He glanced quickly at Jimmy, then whispered to Doc, "I don't
know either, but we better think of som'in quick."
Rick tapped Doc on the arm, and pointed to a clearing that was
just a few feet ahead. He idolized Doc, and would do anything
to make the older boy notice him. He copied Doc's look down to
the crew cut, talked like him, even used his talents on the computers
at school to make the four of them fake IDs so they could buy
drags and beer. Tonight, Doc needed entertainment, and Rick was
more than happy to oblige. "What d'you think's in there?"
The last thing any of them expected to see in the middle of the
woods was this old shack. Moss clung to the roof and walls of
the building like mold on an orange. The branches of a nearby
weeping willow tree hung around the doorframe, like it was mourning
the loss of one of its children. It was too dark to see a lot
of the building, but you could just barely make out a rickety
wooden staircase that led up to a pair of closed, whitewashed
Three of the boys looked at the shack and saw nothing special.
Jimmy, though, saw fireworks. Yeah, this was gonna be fun. "Hey
guys," he declared, "you ever see a real house on fire?"
All three shook their heads. The only place anything exciting
ever happened in Maracarsa was on television. Jimmy bragged, "I
heard that a fire can go from one little spark to bringing a whole
house down in five minutes. Wanna see if it's true?"
The three boys nodded. They all heard all the stories about kids
in big cities like Detroit who went out and set fires day 'fore
Halloween. They always thought it sounded kinda fun. Now they
were going to get their chance to see.
Duke threw Jimmy the matches, and Doc handed him one of the beers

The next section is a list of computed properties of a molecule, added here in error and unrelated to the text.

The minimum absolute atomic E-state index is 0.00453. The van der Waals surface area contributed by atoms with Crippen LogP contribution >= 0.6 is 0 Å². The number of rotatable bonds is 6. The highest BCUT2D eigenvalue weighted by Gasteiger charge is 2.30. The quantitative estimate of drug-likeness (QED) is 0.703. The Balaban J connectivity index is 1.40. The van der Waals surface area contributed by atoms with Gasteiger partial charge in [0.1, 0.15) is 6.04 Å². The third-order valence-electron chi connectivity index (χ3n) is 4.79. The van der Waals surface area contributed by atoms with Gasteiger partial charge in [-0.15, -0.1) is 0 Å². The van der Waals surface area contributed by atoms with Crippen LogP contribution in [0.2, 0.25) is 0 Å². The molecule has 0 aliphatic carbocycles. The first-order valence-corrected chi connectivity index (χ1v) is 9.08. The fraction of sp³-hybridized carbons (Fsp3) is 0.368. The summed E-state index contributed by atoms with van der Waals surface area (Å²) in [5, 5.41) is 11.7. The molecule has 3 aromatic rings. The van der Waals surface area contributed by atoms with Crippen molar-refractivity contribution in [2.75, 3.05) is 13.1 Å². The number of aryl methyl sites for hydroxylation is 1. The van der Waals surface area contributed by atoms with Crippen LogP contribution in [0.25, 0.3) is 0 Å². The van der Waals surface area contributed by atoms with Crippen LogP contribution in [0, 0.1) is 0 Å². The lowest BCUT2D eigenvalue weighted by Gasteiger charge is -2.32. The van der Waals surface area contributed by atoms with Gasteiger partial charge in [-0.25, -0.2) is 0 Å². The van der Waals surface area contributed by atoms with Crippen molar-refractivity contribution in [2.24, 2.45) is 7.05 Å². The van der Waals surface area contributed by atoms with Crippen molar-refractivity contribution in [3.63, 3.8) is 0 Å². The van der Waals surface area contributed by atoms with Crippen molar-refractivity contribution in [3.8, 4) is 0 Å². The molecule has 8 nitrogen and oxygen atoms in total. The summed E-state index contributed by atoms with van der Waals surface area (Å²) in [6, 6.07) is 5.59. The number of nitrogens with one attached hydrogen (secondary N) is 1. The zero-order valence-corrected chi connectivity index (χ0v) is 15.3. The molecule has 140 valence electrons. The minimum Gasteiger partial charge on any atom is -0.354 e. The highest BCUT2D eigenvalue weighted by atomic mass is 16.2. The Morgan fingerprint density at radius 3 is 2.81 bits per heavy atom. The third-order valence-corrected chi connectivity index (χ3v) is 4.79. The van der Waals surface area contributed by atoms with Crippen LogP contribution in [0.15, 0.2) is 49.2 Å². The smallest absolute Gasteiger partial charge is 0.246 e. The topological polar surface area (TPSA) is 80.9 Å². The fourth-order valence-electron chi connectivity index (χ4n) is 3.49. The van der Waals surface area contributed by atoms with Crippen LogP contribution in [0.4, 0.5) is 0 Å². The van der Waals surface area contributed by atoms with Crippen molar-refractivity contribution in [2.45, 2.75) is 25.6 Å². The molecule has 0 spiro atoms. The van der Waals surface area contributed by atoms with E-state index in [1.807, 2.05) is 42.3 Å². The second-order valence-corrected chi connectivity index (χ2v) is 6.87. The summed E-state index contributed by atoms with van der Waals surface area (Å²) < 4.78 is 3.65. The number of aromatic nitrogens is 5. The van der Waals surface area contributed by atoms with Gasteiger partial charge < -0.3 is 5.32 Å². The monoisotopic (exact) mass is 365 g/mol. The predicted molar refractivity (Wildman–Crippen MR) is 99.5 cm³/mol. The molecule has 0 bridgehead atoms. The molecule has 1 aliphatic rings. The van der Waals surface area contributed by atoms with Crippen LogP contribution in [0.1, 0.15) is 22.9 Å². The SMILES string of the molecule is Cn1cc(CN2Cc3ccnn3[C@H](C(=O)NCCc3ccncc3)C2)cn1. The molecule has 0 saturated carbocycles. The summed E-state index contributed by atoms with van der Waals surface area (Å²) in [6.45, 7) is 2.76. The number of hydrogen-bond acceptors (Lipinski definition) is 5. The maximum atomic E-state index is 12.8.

from their stash. Doc told Jimmy, "Your idea - you do it."
Jimmy took in a deep breath. He wanted to try it, and the idea
was exciting to him, but he never thought he would have to do
it on his own. He then looked back at the other three guys, who
were waving and edging him on. He went up to the building, cracked
open the beer, poured it down the wooden steps of the stair case,
and lit a match. Dropping the match on the first step, he stepped
back to watch his work.
The alcohol in the beer started to burn immediately, engulfing
the steps in flames, to the excited cheers of the four boys standing
off to the side. The fire quickly spread in the all-wood structure,
engulfing the doors and the banisters of the staircase. It climbed
to the roof of the building and spread out to consume the walls
in a destructive embrace. The wind picked up, fanning the flames
higher, and sending a tongue of flame out to touch one of the
branches of the willow tree. The small leaves burned quickly,
and soon the building and it's guardian protector succumbed to
the power of the flames.
The four boys cheered and high-fived each other. Then, noticing
they were on top of a fairly high hill, Doc called out to the
others, "Come on, let's get out of here before someone sees
us." The group ran down the hill in an excited frenzy to
get back to Duke's car and really get their evening going.
As the roof of the building caved in, they had never even noticed
the steel cross that had graced the top of the building since
the days when slaves escaped the plantation for a few hours to
worship here in the woods.
All they were looking for was a good time.
End Prologue...[Back to Fiction Page]